He should receive the death penalty!

But this points to ZGr. Morello’s comment – the whole death penalty issue is just a lever to get people to accept 1 doctrinal change by PF, so that he can have his precedent, and chsnge a whole bunch of others. It’s the way of Herr Kasper.

The death penalty has been around since the time of Jesus Christ.

The death penalty has a long history dating back to the 16th Century BC.

Many embrace the death penalty based on the 'eye for an eye'

The original profession of faith drawn up by Pope Innocent III in 1208 made no reference to capital punishment (see note to Denz.-H, 795). The following article, however, was added in 1210:

thesis how this is a world issue, Topics: Law, Tags: death penalty,�.

The above-mentioned findings suggest that the deterrent effect of capital punishment is present and should not be neglected. If the killing of one criminal can prevent at least three, or fourteen deaths, by different calculations, this opportunity has to be exploited. We cannot forgo an opportunity to save the lives of honest, innocent, law-abiding citizens. Although any human life is precious, the efforts of the society have always been directed mostly at maintaining the well-being of those who live by its rules. They are getting more economic benefits that anti-social elements and can enjoy a more secure future. Thus, these people have to be protected by the law in the first place.


Do I need to write a thesis statement?

Another paper exploring the relationship between crime rates and death penalty is “State Executions, Deterrence and the Incidence of Murder” by Paul R. Zimmerman uses U.S. state-level data over the years 1978-1997 to find out if capital punishment indeed has a deterrent effect. The paper, in evaluating the deterrent effect of capital punishment, adjusts the data for the influence of simultaneity and therefore comes up with estimates of a deterrent effect that greatly those of previous findings. Zimmermann has found that “the estimates imply that a state execution deters approximately fourteen murders per year on average” Zimmerman 2004:163). Besides, he has established that it is the announcement of death penalty that drives the effect.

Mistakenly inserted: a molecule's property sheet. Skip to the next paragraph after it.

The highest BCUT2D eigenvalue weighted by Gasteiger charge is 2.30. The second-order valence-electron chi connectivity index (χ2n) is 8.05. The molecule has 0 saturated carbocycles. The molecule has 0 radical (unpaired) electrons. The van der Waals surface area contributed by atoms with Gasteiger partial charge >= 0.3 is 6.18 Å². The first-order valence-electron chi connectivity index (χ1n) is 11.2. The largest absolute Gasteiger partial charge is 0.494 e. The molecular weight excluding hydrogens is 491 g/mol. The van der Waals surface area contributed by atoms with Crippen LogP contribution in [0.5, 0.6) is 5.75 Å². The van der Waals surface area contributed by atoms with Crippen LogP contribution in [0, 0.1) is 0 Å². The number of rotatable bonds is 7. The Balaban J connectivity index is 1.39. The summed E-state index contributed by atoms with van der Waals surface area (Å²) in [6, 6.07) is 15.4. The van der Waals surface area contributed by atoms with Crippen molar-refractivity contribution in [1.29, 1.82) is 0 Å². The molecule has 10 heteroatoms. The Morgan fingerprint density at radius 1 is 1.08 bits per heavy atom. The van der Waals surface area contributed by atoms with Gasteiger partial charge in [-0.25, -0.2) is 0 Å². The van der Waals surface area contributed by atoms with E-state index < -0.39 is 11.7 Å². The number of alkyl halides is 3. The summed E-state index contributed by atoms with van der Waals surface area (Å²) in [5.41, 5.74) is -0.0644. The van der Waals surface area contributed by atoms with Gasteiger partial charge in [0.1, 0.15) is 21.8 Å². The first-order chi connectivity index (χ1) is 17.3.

Do you support the death penalty?

With regard to popes of the patristic period, it is true that Pope Innocent I (r. 401–407), in a letter to the Bishop of Toulouse, gives permission for civil officials to carry out judicial tortures or capital punishment. However, he also states: “About these things we read nothing definitive from the forefathers” ( VI, c. 3, n. 8). This statement is significant because it shows that nothing had been handed down in the deposit of faith on the issues of judicial torture or capital punishment. The judgment of Innocent I, therefore, was not definitive. In fact, his successor, Pope St. Nicholas I (r. 858–867), in his responses to the Bulgarians (Nov. 13, 866), condemns judicial torture (Denz.-H, 648). On the subject of capital punishment, Pope St. Nicholas tells the Bulgarians: “….without hesitation and in every possible circumstance, save the life of the body and soul of each individual. You should save from death not only the innocent but also criminals, because Christ has saved you from the death of the soul” ( 97, cap. 25). Here we see a Pope appealing to Christian principles—not prudential ones—to argue the death penalty. Feser’s claim of a unanimous consent of the Church Fathers on capital punishment is mistaken. His claim of a 2,000 year old Catholic tradition in support of the death penalty is overblown.

The Constitution itself indicates that the death penalty can be used.

Death penalty, however improper it may seem from the point of view of defending criminals' interests, is “a guarantee of no repeat crime” (NCWC). Evidence of repeat offenders returning to normal life is scarce, and instances of recidivism are abundant. Once again, the solution depends on the main goal set for the legal system: is it to defend the interests of everybody alike or is it designed to support those who spend their lives without harming each other? If we side with those who believe that the system should in the first place support those who are law-abiding, the focus will be on prevention of deaths though murders as the greatest evil generated by crime. Despite the above-mentioned deterrent effect, we cannot effectively prevent crimes by first-time offenders. It is much easier to prevent those by repeat offenders.

In the United States only 38 states have capital punishment statutes.

There was no universal consensus of the Church Fathers in favor of the death penalty. I agree with Prof. Bromberg (cited above) that the testimony of early Christians as a whole “embodies a strong aversion to the state inflicting death on its subjects” (p. 132). Jesus did not leave his apostles a legal code to follow for the secular sphere. Instead, He provided his words and deeds as an example to follow. In light of this, many Church Fathers such as St. Justin Martyr (c. 100–165), Athenagoras (133–190), Tertullian (160–220), Lactantius (220–320), St. Cyprian (200–258), and St. Ambrose (340–397) spoke out against Christian involvement with the death penalty or urged it to be used. Professors Feser and Bessette, however, try to downplay these examples by arguing that, although these Church Fathers might have been opposed to capital punishment , they did not oppose it (cf. pages 111–118 of their book).